AbstractBACKGROUND: Older adults are living longer and this may place an increased economic burden on the healthcare system in terms of chronic disease management. A healthy diet and optimal nutritional status should be encouraged, as this may prevent or improve many age-related diseases and conditions. However, there are a number of factors which may affect dietary intake. Oral health status may be an important factor influencing diet in terms of food choice and eating behaviour. This is because older adults with tooth loss may experience reduced masticatory function and chewing ability, which can lead to the avoidance of foods difficult to eat. If nutritional intake is inadequate or excessive this can contribute to suboptimal nutritional status and may lead to malnutrition, encompassing both under and overnutrition. The current full nutritional assessment in the United Kingdom (UK) is a rather complex and invasive process, involving the collection of a blood sample to assess nutritional state and inflammation. There is a need within the healthcare system for a non-invasive, timely and cost-effective method to provide a biological sample which could help assess nutritional status and support traditional dietary assessment methods. This is where saliva has been suggested as a potential biological fluid that may be used to assess nutritional status and/or dietary intake.
AIMS: The aims of this thesis were to firstly explore the utility of saliva as a biological matrix in the measurement of biomarkers of nutritional status and/or dietary intake. The second aim was to explore the relationship between weight change and inflammatory salivary biomarkers. The third aim was to investigate the associations between oral health status, diet, nutritional status and health outcomes.
METHODS: The aims were achieved by addressing five objectives. This involved: 1) Systematically review existing studies in participants of all ages which had nutrient(s) measured in whole saliva and/or gland specific or glandular saliva, in relation to a nutritional status and/or dietary intake outcome, 2) Exploring whether kits developed for serum could be used to measure levels of the same nutritional biomarkers in saliva samples in a Northern Irish population, 3) Exploring the effect of weight change on inflammatory salivary biomarkers in Northern Irish adults participating in a community-based health programme, 4) Investigating whether oral health status, defined as the number of natural teeth and subsequent prosthodontic rehabilitation, was associated with dietary intake and diet quality in older men, after an average time period of 13 years in the PRIME study, and 5) Exploring associations between oral health status, dietary patterns, body composition, frailty and health outcomes in a cross-sectional pilot study of Northern Irish older adults.
RESULTS: The systematic review on existing nutritional salivary biomarkers, found that a number of potential salivary biomarkers were identified primarily in whole saliva collected from different age groups. The strongest evidence, although still inconclusive and inconsistent in terms of the direction of the biomarker change in relation to nutritional status, suggested that total protein, albumin, glucose, iron, prealbumin, ferritin and total antioxidant status (TAS) may be potential salivary biomarkers of nutritional status and/or dietary intake (Chapter 2). Total protein, albumin, glucose and iron were explored in saliva samples collected from four different studies. The exploratory analysis found that the use of the serum-based kits were not appropriate with the nutritional salivary biomarkers chosen, due to low levels in samples and the high saliva inter- and intra-assay coefficient of variations (CVs) indicating the assays had poor reproducibility (Chapter 3). Different saliva samples, collected in adults, were then tested for inflammatory salivary biomarkers using a customised magnetic Luminex assay. This exploratory analysis found some significant correlations between weight change and changes in inflammatory salivary biomarkers, but they were not consistent across time points and did not remain statistically significant after adjusting for age and gender (Chapter 4). The secondary data analysis of the PRIME study found that having 21 or more natural teeth remaining positively affected future dietary intake of fruit, vegetables, and nuts, and higher diet quality scores including: Mediterranean Diet Score (MDS) and Dietary Diversity Score (DDS), compared to older men with severe tooth loss (i.e. 1-20 teeth or edentate) (Chapter 5). Prosthodontic rehabilitation was suggested to be beneficial for dietary intake and diet quality, especially, in those with at least 21 or more natural remaining teeth (Chapter 5). However, in an exploratory pilot cross-sectional study, no significant association was found between oral health status and MDS in older adults (Chapter 6). The study found that total bone mass, fat free mass and lean muscle, significantly differed according to oral health status (Chapter 6).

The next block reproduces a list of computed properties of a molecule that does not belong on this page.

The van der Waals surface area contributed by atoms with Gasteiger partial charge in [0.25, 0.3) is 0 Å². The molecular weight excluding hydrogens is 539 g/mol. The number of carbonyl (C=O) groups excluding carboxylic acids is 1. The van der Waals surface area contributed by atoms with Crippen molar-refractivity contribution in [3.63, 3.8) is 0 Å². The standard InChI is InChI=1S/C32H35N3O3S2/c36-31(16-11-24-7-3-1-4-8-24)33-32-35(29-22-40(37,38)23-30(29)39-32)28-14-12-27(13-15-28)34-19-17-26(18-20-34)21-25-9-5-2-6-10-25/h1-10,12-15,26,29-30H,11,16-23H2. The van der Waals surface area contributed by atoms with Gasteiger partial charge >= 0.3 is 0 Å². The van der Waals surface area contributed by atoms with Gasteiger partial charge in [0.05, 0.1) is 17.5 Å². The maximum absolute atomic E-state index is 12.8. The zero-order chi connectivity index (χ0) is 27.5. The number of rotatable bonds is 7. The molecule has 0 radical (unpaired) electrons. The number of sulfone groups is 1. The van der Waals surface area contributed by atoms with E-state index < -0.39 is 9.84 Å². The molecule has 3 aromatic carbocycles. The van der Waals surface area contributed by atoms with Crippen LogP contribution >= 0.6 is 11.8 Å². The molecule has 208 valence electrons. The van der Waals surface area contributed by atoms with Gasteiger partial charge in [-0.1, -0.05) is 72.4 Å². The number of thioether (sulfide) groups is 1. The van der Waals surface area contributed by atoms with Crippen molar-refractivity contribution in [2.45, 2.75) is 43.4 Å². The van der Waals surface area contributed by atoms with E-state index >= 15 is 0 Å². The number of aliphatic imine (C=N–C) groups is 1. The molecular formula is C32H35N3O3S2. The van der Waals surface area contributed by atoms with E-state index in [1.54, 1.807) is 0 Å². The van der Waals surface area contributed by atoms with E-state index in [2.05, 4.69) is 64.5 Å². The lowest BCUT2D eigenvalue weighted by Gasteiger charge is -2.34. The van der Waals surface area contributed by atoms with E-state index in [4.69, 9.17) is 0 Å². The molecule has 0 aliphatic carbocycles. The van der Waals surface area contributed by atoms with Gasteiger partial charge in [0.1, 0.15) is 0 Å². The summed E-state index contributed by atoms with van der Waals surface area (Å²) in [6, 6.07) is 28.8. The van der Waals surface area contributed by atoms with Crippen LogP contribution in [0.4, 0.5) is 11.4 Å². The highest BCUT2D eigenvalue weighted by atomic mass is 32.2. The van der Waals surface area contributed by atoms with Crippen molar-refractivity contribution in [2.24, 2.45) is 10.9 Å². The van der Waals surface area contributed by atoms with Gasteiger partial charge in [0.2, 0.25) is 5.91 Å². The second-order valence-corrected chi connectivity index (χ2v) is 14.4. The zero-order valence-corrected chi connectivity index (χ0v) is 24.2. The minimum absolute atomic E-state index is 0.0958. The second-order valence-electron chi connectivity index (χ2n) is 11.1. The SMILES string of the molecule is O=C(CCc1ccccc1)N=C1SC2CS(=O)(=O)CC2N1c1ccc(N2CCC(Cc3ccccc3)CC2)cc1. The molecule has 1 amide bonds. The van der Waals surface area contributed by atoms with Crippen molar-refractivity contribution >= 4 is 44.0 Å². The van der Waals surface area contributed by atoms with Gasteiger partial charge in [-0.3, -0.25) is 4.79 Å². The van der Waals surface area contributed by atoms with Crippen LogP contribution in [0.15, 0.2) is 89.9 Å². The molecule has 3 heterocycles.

CONCLUSIONS: A number of potential nutritional salivary biomarkers have been measured in saliva, but the evidence has proved conflicting, inconsistent and weak, due to many of the studies being of poor/fair quality. The utility of saliva in the measurement of nutritional biomarkers was limited by the current methodology available. To advance this area of saliva research, the development of specific saliva-based kits are required to detect nutritional biomarkers. No significant correlations were found between changes in weight and inflammatory salivary biomarkers, after adjustment for age and gender. Oral health status was associated with future dietary intake and diet quality in older adults in the PRIME study.
|Date of Award||Jul 2020|
|Supervisor||Gerry McKenna (Supervisor) & Jayne Woodside (Supervisor)|